(though one COULD store and playback on one device). But also allows me to web browse.. and anything else. I just got 2 wired 360 controller's from a friend.. and plan on putting some ARCADE emulation games on there as well.

The zotac ones, come in 2 flavors.. semi pre-configured with Hard Drive and ram already... or you can get more barebones, and add what you want.

Here.. we are not using them for HTPC.. but could more than handle it (and are actually DESIGNED for that usage). But we are running windows 7, on a 320g drive, 4g ram have a monitor (touch screen) pluged in via HDMI, and a barcode scanner. Works flawlessly.
Have both wired and wireless connections as well often.
Usually sit around the $500 price range. (depending on specs)

If you need/want any more details/spec.. just ask. I have them handy here to look at
Once my full size in the basement goes, this will likely be my next choice... just for SIZE alone. Its barely the size of 1/2 of a normal PC power supply.

GDKitty
Rogers Ignite Xi6, LG 47LV5400 LED TV, Yamaha
gdkitty is online now  
post #7 of 361 (permalink) Old 2013-11-29, 03:16 PM
Veteran
 
Join Date: Jun 2011
Location: 43° N, 81.2° W
Posts: 7,927
The Mini-PCs look like a good option. These are based on a standard Intel design that is available from a number of vendors, Intel included. Zotac specializes in configuring their mini-ITX boards. They seem to have done the same with their Mini-PCs. Having said that, very little extra hardware configuration is required for the latest CPUs and chipset designs. They were necessary for older CPUs and chipsets but that is no longer true. Note that some of Zotac's warranties are very short and registration is required to get a longer warranty. I would check out Mini-PCs from Gigabyte, Intel and others before making a purchase.

CPU: Look for a low power (in rated watts) processor. This especially true for Mini-PCs, silent designs and very small cases. A quad core processor in the 2.0GHz to 3.0 GHz range works very well for HTPC. Faster dual core processors, 2.8GHz-3.2GHz, also work well. Intel Core 2 processors generally deliver the best bang per watt. I'd recommend an Intel i3 or i5 rated at 45w or lower for this application. CPUs rated at 65w might be Ok but always check the recommended CPUs and power dissipation to avoid overheating or power supply failure.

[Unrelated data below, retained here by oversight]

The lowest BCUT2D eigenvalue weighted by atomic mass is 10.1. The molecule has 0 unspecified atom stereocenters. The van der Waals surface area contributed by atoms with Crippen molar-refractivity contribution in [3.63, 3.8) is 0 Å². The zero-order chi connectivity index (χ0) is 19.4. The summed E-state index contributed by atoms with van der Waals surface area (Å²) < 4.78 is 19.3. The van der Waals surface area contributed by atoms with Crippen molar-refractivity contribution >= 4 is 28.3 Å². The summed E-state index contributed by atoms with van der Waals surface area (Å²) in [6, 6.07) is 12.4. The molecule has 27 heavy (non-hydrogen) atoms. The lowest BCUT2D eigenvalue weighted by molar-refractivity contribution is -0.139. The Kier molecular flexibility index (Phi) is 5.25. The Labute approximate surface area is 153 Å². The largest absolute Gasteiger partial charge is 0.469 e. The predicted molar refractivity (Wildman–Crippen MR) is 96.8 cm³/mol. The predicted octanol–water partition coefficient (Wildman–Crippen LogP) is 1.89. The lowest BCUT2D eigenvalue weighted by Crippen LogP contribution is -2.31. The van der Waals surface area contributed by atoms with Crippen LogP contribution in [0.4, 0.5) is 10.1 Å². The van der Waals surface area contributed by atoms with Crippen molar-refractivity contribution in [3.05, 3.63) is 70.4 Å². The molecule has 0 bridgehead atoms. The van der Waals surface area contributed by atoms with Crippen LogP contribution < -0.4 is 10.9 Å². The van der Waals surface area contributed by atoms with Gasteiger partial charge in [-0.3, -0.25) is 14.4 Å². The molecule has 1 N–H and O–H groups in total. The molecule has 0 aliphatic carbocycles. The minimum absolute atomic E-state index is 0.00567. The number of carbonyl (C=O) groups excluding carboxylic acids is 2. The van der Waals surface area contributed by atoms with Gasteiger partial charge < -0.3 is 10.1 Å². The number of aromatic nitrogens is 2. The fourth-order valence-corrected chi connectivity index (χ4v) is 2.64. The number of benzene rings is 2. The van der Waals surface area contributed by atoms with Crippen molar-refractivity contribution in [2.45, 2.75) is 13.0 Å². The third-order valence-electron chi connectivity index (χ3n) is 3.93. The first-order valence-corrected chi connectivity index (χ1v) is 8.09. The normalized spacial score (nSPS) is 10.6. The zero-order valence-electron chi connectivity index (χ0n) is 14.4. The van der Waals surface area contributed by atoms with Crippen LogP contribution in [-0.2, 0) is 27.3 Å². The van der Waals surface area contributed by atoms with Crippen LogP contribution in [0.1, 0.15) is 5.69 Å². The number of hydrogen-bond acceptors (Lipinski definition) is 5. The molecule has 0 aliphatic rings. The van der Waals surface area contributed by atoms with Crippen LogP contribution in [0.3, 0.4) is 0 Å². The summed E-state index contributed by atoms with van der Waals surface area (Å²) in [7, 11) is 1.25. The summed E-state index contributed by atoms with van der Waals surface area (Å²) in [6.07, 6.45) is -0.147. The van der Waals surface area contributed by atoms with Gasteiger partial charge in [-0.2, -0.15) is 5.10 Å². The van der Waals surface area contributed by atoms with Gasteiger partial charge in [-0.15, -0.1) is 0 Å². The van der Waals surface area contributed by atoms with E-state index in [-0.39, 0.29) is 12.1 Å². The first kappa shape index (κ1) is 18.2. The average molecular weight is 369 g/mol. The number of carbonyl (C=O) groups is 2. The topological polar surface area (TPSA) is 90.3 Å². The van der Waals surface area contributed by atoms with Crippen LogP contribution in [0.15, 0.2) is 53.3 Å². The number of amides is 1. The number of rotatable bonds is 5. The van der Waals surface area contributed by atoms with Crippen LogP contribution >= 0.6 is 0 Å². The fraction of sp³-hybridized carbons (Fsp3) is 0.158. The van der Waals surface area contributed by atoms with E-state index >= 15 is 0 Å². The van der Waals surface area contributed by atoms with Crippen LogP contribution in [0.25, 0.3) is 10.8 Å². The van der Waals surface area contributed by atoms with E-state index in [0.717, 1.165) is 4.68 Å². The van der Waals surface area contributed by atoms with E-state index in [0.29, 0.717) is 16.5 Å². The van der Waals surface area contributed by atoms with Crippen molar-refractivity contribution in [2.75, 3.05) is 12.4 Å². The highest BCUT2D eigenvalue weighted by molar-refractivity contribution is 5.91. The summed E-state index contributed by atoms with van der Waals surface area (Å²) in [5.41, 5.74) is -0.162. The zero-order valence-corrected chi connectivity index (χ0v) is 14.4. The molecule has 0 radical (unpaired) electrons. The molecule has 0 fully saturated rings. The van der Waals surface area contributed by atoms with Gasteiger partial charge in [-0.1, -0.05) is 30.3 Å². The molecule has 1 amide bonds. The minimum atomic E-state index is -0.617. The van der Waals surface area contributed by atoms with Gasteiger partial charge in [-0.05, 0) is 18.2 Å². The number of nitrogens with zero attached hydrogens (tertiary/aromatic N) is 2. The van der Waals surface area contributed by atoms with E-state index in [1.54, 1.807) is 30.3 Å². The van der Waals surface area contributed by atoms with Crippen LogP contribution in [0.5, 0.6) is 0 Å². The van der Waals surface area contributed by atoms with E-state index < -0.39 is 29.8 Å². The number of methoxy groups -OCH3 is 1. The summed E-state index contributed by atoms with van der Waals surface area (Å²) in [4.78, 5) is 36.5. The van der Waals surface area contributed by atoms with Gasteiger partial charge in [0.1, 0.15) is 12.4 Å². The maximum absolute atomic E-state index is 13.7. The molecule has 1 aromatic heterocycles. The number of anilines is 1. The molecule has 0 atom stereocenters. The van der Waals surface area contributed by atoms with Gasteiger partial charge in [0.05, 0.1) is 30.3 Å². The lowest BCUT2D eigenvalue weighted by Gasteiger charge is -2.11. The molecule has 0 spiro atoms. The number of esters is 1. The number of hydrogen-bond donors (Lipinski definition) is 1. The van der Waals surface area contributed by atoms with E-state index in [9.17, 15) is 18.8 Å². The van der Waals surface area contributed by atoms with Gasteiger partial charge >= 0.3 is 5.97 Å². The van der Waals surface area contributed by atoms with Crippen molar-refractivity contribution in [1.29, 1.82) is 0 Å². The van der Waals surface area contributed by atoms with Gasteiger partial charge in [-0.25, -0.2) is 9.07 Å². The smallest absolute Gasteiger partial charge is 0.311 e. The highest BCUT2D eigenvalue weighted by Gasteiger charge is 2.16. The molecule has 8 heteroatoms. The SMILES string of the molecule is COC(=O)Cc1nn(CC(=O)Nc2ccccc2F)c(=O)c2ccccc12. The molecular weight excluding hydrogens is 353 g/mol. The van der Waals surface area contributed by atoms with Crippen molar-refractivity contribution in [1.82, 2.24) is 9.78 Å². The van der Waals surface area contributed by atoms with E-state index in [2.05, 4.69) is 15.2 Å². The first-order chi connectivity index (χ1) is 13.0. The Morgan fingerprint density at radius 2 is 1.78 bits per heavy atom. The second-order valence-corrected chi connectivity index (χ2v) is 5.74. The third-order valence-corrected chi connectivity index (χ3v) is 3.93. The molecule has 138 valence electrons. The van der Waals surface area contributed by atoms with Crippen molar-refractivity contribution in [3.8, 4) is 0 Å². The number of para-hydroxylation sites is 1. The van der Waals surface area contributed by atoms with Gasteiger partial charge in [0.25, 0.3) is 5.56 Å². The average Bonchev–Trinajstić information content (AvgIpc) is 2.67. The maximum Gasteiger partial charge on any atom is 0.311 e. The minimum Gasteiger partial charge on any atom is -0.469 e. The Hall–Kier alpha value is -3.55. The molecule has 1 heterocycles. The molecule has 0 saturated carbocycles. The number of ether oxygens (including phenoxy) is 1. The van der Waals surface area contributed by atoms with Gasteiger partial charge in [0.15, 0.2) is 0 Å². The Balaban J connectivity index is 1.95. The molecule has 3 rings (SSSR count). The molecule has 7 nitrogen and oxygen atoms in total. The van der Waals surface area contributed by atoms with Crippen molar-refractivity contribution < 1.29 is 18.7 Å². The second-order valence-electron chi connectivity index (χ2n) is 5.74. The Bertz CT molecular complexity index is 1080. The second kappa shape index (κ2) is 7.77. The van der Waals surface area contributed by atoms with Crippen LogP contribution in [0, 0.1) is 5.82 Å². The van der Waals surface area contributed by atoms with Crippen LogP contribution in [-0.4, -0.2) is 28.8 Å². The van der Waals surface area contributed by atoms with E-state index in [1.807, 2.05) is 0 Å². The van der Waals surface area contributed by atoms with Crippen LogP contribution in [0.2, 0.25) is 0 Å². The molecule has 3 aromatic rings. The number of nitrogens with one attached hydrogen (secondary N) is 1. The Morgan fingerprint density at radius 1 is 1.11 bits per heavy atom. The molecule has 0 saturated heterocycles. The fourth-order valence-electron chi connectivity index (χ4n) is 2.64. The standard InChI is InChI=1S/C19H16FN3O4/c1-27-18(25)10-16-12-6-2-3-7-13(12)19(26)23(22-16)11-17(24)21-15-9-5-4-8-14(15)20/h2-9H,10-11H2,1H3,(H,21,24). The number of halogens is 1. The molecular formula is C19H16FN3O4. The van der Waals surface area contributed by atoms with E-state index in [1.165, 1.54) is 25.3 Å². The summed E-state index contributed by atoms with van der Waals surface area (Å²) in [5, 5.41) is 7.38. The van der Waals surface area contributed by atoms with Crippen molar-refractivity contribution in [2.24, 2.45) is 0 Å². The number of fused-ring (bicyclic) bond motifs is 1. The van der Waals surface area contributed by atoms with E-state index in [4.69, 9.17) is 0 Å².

GPU: This is the most important component of a HTPC. The ZBOXes have a range of GPU options. Avoid third party motherboard video like ION. I'd highly recommend going with an integrated CPU/GPU (APU) solution. Third generation Intel Haswell chips are recommended since earlier chips had a video bug that affected some types of playback. Look for an Intel GPU in the 4000 series (4000/4600.) Look for HDMI or Display Port with HDMI adapter included.

Audio: Look for HD audio with 6 analog channels and digital output (TOSLink or both types preferably.)

Network: Built in gigabit wired and wireless N minimum.

Drive: 120GB or larger SSD. A networked or external USB drive can be used for media storage.

If low power consumption is a priority, an embedded CPU is an option. This basically means that the CPU is soldered in instead of being in a socket. These are often based on laptop CPUs and ideally have integrated graphics. Their big advantage is power consumption, as low as 17w. Most of the later Atom and i3 processors are sufficient for HTPC and will do an adequate job, despite being slower in speed and dual core. Hyper-threaded dual core CPUs will perform better (4 logical cores.) Avoid single core designs like Celeron. Here, again, a good GPU is the key to good HTPC performance.
ExDilbert is online now  
post #8 of 361 (permalink) Old 2013-11-29, 04:48 PM
Veteran
 
Join Date: Jan 2009
Location: 127.0.0.1
Posts: 3,370
One point I'd make is that ExDilbert is mostly correct except where he mentions that the GPU is the most important component relating to HTPC performance. In my experience this is false. GPUs under a certain bar suck, but if you have ASIC support for h.264 encode/decode, it's hard to tell the difference between a big expensive GPU and a integrated Haswell or even Ivy Bridge GPU. My HTPC uses a Sandy Bridge chip, and it's fantastic, mostly because all the issues I had with HDMI audio (due to HDMI handshakes failing when the TV was turned off) are gone. I had lots of problems like that with my previous HTPC which was AMD-based.

One other correction:

Quote:
Originally Posted by ExDilbert
Third generation Intel Haswell chips are recommended since earlier chips had a video bug that affected some types of playback.
Although the "generation" is mostly marketing-speak, Haswell is actually referred to as being "fourth generation". Third generation refers to Ivy Bridge chips. I'm not exactly sure what you're referring to though, since Haswell had some regressions when it came to QuickSync. So, you may have been saying that Ivy Bridge was better (3rd gen) because Haswell (4th gen) has the QuickSync regression, or you could have been saying that Haswell was better because it corrected the 23.976Hz video issue on Sandy and Ivy Bridge.

Either way, you're not getting a perfect chip.
audacity is offline  
post #9 of 361 (permalink) Old 2013-11-29, 10:59 PM
Veteran
 
Join Date: Jun 2011
Location: 43° N, 81.2° W
Posts: 7,927
Quote: